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A Political and Social History of Modern Europe V.1. by Carlton J. H. Hayes

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communication. The great canal of Languedoc, joining the Mediterranean
with the Garonne River and thence with the Atlantic, was planned and
constructed under his patronage. As far as possible, the duties on the
passage of agricultural produce from province to province were

[Sidenote: Colbert and French Merchantilism]

In forwarding what he believed to be his own class interests, Colbert
was especially zealous. Manufactures and commerce were fostered in
every way he could devise. New industries were established, inventors
protected, workmen invited from foreign countries, native workmen
prohibited to leave France. A heavy tariff was placed upon foreign
imports in order to protect "infant industries" and increase the gain
of French manufacturers and traders. Liberal bounties were allowed to
French ships engaged in commerce, and foreign ships were compelled to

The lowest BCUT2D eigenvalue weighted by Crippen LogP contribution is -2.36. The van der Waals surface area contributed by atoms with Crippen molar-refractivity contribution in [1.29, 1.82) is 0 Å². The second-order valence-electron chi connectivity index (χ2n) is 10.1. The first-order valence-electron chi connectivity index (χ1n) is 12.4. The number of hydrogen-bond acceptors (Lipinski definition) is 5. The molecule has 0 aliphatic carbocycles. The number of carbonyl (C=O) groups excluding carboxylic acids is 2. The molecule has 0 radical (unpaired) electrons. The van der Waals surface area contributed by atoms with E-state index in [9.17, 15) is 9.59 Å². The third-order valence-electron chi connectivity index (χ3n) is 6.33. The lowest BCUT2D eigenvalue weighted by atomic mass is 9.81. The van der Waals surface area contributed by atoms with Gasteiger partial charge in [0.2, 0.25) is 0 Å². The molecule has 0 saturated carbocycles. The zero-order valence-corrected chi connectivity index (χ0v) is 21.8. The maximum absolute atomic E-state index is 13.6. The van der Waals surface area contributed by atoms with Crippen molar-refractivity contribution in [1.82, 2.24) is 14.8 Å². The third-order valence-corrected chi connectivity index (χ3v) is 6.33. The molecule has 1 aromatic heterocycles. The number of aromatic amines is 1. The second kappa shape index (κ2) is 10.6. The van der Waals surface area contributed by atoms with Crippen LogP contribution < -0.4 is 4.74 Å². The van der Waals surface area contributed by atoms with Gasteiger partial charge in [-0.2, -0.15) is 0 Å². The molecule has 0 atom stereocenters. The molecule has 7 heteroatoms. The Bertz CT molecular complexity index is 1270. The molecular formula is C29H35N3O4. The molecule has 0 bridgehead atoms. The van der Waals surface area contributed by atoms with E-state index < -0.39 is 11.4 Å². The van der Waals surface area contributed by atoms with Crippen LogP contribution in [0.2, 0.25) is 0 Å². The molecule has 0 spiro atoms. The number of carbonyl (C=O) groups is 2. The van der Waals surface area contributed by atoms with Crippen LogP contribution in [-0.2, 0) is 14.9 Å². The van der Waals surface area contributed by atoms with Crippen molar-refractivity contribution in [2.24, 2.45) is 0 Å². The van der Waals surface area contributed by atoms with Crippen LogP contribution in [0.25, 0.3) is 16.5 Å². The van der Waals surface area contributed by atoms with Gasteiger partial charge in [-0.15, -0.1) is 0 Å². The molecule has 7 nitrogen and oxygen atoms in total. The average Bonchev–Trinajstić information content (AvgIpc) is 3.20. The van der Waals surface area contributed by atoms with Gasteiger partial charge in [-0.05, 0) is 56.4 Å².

pay heavy tonnage duties for using French ports. And along with the
protective tariff and subsidizing of the merchant marine, went other
pet policies of mercantilism, [Footnote: See above, pp. 63 f.] such as
measures to prevent the exportation of precious metals from France, to
encourage corporations and monopolies, and to extend minute
governmental supervision over the manufacture, quality, quantity, and
sale of all commodities. What advantages accrued from Colbert's efforts
in this direction were more than offset by the unfortunate fact that
the mercantile class was unduly enriched at the expense of other and
numerically larger classes in the community, and that the centralized
monarchy, in which the people had no part, proved itself unfit, in the
long run, to oversee the details of business with wisdom or honesty.

[Sidenote: Colbert's "World Policy"]

Stimulation of industry and commerce has usually necessitated the
creation of a protecting navy. Colbert appreciated the requirement and
hastened to fulfill it. He reconstructed the docks and arsenal of
Toulon and established great ship-yards at Rochefort, Calais, Brest,
and Havre. He fitted out a large royal navy that could compare
favorably with that of England or Spain or Holland. To supply it with
recruits he drafted seamen from the maritime provinces and resorted to
the use of criminals, who were often chained to the galleys like so
many slaves of the new industry.

Likewise, the adoption of the mercantile policy seemed to demand the
acquisition of a colonial empire, in which the mother-country should
enjoy a trade monopoly. So Colbert became a vigorous colonial minister.
He purchased Martinique and Guadeloupe in the West Indies, encouraged